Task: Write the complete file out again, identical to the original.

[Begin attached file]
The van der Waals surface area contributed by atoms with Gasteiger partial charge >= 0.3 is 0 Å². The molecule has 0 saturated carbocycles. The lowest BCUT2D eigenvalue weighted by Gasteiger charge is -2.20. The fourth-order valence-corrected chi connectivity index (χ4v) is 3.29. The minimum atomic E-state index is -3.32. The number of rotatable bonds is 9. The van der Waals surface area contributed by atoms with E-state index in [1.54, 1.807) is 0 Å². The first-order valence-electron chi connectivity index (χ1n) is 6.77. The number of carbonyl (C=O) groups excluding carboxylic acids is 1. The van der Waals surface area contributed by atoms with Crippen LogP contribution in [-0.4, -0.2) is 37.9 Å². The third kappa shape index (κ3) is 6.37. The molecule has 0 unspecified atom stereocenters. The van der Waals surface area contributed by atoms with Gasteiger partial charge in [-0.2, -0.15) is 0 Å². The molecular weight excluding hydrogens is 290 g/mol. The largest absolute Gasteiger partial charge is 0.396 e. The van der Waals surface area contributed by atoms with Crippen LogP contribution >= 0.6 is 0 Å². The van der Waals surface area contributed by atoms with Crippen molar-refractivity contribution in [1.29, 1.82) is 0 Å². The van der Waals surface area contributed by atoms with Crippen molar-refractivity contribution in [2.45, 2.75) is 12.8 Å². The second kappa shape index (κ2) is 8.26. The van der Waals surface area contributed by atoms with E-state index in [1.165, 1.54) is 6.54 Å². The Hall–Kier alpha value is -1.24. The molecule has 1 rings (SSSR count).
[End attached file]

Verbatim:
The van der Waals surface area contributed by atoms with Gasteiger partial charge >= 0.3 is 0 Å². The molecule has 0 saturated carbocycles. The lowest BCUT2D eigenvalue weighted by Gasteiger charge is -2.20. The fourth-order valence-corrected chi connectivity index (χ4v) is 3.29. The minimum atomic E-state index is -3.32. The number of rotatable bonds is 9. The van der Waals surface area contributed by atoms with E-state index in [1.54, 1.807) is 0 Å². The first-order valence-electron chi connectivity index (χ1n) is 6.77. The number of carbonyl (C=O) groups excluding carboxylic acids is 1. The van der Waals surface area contributed by atoms with Crippen LogP contribution in [-0.4, -0.2) is 37.9 Å². The third kappa shape index (κ3) is 6.37. The molecule has 0 unspecified atom stereocenters. The van der Waals surface area contributed by atoms with Gasteiger partial charge in [-0.2, -0.15) is 0 Å². The molecular weight excluding hydrogens is 290 g/mol. The largest absolute Gasteiger partial charge is 0.396 e. The van der Waals surface area contributed by atoms with Crippen LogP contribution >= 0.6 is 0 Å². The van der Waals surface area contributed by atoms with Crippen molar-refractivity contribution in [1.29, 1.82) is 0 Å². The van der Waals surface area contributed by atoms with Crippen molar-refractivity contribution in [2.45, 2.75) is 12.8 Å². The second kappa shape index (κ2) is 8.26. The van der Waals surface area contributed by atoms with E-state index in [1.165, 1.54) is 6.54 Å². The Hall–Kier alpha value is -1.24. The molecule has 1 rings (SSSR count).